People think and behave differently in virtual reality than they do in real life
Immersive virtual reality (VR) can be remarkably lifelike, but new UBC research has found a yawning gap between how people respond psychologically in VR and how they respond in real life.
“People expect VR experiences to mimic actual reality and thus induce similar forms of thought and behaviour,” said Alan Kingstone, a professor in UBC’s department of psychology and the study’s senior author. “This study shows that there’s a big separation between being in the real world, and being in a VR world.”
The study used virtual reality to examine factors that influence yawning, focusing specifically on contagious yawning. Contagious yawning is a well-documented phenomenon in which people—and some non-human animals—yawn reflexively when they detect a yawn nearby.
Research has shown that “social presence” deters contagious yawning. When people believe they are being watched, they yawn less, or at least resist the urge. This may be due to the stigma of yawning in social settings, or its perception in many cultures as a sign of boredom or rudeness.
The team from UBC, along with Andrew Gallup from State University of New York Polytechnic Institute, tried to bring about contagious yawning in a VR environment. They had test subjects wear an immersive headset and exposed them to videos of people yawning. In those conditions, the rate of contagious yawning was 38 per cent, which is in line with the typical real-life rate of 30-60 per cent.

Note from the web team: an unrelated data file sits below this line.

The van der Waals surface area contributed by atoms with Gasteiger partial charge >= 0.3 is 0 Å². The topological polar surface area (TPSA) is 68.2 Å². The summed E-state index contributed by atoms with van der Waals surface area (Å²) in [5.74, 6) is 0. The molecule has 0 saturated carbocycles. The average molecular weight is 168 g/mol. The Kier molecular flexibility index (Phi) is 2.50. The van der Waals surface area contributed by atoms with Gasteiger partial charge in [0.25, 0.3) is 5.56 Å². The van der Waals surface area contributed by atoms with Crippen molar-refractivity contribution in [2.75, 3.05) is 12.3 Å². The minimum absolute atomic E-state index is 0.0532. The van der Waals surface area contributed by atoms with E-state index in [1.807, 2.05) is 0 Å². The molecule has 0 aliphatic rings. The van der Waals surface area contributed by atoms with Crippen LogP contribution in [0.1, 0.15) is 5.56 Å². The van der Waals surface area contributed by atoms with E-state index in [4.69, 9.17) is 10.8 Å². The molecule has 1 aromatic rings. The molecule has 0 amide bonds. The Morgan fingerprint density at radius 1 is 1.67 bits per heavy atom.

However, when the researchers introduced social presence in the virtual environment, they were surprised to find it had little effect on subjects’ yawning. Subjects yawned at the same rate, even while being watched by a virtual human avatar or a virtual webcam. It was an interesting paradox: stimuli that trigger contagious yawns in real life did the same in virtual reality, but stimuli that suppress yawns in real life did not.
The presence of an actual person in the testing room had a more significant effect on yawning than anything in the VR environment. Even though subjects couldn’t see or hear their company, simply knowing a researcher was present was enough to diminish their yawning. Social cues in actual reality appeared to dominate and supersede those in virtual reality.
Virtual reality has caught on as a research tool in psychology and other fields, but these findings show that researchers may need to account for its limitations.
“Using VR to examine how people think and behave in real life may very well lead to conclusions that are fundamentally wrong. This has profound implications for people who hope to use VR to make accurate projections regarding future behaviours,” said Kingstone. “For example, predicting how pedestrians will behave when walking amongst driverless cars, or the decisions that pilots will make in an emergency situation. Experiences in VR may be a poor proxy for real life.”
If the gap between VR and real life could be closed, scientists would be able to examine the link between the brain, behaviour, and the human experience in both actual reality and altered realities that span place and time, Kingstone added.
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